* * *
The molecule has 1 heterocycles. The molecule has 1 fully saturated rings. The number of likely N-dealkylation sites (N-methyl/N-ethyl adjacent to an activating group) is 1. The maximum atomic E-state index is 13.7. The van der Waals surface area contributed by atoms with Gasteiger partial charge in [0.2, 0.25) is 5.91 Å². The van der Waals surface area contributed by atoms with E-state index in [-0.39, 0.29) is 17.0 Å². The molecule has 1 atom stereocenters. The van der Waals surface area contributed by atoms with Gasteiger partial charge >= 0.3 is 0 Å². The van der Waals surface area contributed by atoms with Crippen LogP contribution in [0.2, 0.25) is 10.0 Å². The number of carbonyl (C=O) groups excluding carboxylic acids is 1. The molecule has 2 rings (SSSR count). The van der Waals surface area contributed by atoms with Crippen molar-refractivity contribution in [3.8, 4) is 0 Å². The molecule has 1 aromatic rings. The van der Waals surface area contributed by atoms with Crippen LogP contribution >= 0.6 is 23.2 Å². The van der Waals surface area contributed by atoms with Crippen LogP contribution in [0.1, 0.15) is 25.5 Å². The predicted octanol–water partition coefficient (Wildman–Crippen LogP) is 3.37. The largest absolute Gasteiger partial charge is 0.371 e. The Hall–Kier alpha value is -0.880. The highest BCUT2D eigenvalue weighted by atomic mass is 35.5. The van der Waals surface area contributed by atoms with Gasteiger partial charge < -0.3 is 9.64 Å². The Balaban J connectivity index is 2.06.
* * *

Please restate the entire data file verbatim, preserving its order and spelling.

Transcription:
The molecule has 1 heterocycles. The molecule has 1 fully saturated rings. The number of likely N-dealkylation sites (N-methyl/N-ethyl adjacent to an activating group) is 1. The maximum atomic E-state index is 13.7. The van der Waals surface area contributed by atoms with Gasteiger partial charge in [0.2, 0.25) is 5.91 Å². The van der Waals surface area contributed by atoms with E-state index in [-0.39, 0.29) is 17.0 Å². The molecule has 1 atom stereocenters. The van der Waals surface area contributed by atoms with Gasteiger partial charge >= 0.3 is 0 Å². The van der Waals surface area contributed by atoms with Crippen LogP contribution in [0.2, 0.25) is 10.0 Å². The number of carbonyl (C=O) groups excluding carboxylic acids is 1. The molecule has 2 rings (SSSR count). The van der Waals surface area contributed by atoms with Crippen molar-refractivity contribution in [3.8, 4) is 0 Å². The molecule has 1 aromatic rings. The van der Waals surface area contributed by atoms with Crippen LogP contribution >= 0.6 is 23.2 Å². The van der Waals surface area contributed by atoms with Crippen LogP contribution in [0.1, 0.15) is 25.5 Å². The predicted octanol–water partition coefficient (Wildman–Crippen LogP) is 3.37. The largest absolute Gasteiger partial charge is 0.371 e. The Hall–Kier alpha value is -0.880. The highest BCUT2D eigenvalue weighted by atomic mass is 35.5. The van der Waals surface area contributed by atoms with Gasteiger partial charge < -0.3 is 9.64 Å². The Balaban J connectivity index is 2.06.